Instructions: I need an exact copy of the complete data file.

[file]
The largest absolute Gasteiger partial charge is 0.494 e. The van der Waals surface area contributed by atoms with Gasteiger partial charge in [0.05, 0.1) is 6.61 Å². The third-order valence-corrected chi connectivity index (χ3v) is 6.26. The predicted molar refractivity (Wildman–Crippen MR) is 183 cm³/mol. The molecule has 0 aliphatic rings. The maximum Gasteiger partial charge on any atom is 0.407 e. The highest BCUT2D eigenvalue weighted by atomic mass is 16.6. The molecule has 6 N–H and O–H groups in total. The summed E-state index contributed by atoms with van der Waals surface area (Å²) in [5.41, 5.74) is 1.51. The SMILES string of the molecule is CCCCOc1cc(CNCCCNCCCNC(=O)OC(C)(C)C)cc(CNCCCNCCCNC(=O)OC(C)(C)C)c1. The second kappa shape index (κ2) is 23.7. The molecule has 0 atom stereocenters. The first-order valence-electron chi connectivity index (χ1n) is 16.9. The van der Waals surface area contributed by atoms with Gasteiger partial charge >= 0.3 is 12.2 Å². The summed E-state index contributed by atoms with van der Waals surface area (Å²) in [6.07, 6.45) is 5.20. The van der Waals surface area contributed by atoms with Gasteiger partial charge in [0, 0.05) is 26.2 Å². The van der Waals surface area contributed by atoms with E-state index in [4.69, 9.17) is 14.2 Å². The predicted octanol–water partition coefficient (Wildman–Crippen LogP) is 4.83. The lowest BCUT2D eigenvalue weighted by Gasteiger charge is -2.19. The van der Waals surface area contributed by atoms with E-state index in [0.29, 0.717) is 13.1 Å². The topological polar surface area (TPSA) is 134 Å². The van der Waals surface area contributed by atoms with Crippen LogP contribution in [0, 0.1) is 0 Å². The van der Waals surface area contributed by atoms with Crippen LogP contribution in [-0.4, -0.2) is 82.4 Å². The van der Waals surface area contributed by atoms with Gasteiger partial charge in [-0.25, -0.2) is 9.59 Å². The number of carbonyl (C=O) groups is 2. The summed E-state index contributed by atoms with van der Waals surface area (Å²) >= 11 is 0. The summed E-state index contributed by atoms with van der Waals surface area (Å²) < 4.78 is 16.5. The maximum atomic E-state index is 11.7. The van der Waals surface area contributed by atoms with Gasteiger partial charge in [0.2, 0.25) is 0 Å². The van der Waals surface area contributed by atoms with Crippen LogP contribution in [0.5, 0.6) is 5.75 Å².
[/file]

The largest absolute Gasteiger partial charge is 0.494 e. The van der Waals surface area contributed by atoms with Gasteiger partial charge in [0.05, 0.1) is 6.61 Å². The third-order valence-corrected chi connectivity index (χ3v) is 6.26. The predicted molar refractivity (Wildman–Crippen MR) is 183 cm³/mol. The molecule has 0 aliphatic rings. The maximum Gasteiger partial charge on any atom is 0.407 e. The highest BCUT2D eigenvalue weighted by atomic mass is 16.6. The molecule has 6 N–H and O–H groups in total. The summed E-state index contributed by atoms with van der Waals surface area (Å²) in [5.41, 5.74) is 1.51. The SMILES string of the molecule is CCCCOc1cc(CNCCCNCCCNC(=O)OC(C)(C)C)cc(CNCCCNCCCNC(=O)OC(C)(C)C)c1. The second kappa shape index (κ2) is 23.7. The molecule has 0 atom stereocenters. The first-order valence-electron chi connectivity index (χ1n) is 16.9. The van der Waals surface area contributed by atoms with Gasteiger partial charge >= 0.3 is 12.2 Å². The summed E-state index contributed by atoms with van der Waals surface area (Å²) in [6.07, 6.45) is 5.20. The van der Waals surface area contributed by atoms with Gasteiger partial charge in [0, 0.05) is 26.2 Å². The van der Waals surface area contributed by atoms with E-state index in [4.69, 9.17) is 14.2 Å². The predicted octanol–water partition coefficient (Wildman–Crippen LogP) is 4.83. The lowest BCUT2D eigenvalue weighted by Gasteiger charge is -2.19. The van der Waals surface area contributed by atoms with E-state index in [0.29, 0.717) is 13.1 Å². The topological polar surface area (TPSA) is 134 Å². The van der Waals surface area contributed by atoms with Crippen LogP contribution in [0, 0.1) is 0 Å². The van der Waals surface area contributed by atoms with Crippen LogP contribution in [-0.4, -0.2) is 82.4 Å². The van der Waals surface area contributed by atoms with Gasteiger partial charge in [-0.25, -0.2) is 9.59 Å². The number of carbonyl (C=O) groups is 2. The summed E-state index contributed by atoms with van der Waals surface area (Å²) >= 11 is 0. The summed E-state index contributed by atoms with van der Waals surface area (Å²) < 4.78 is 16.5. The maximum atomic E-state index is 11.7. The van der Waals surface area contributed by atoms with Gasteiger partial charge in [0.2, 0.25) is 0 Å². The van der Waals surface area contributed by atoms with Crippen LogP contribution in [0.5, 0.6) is 5.75 Å².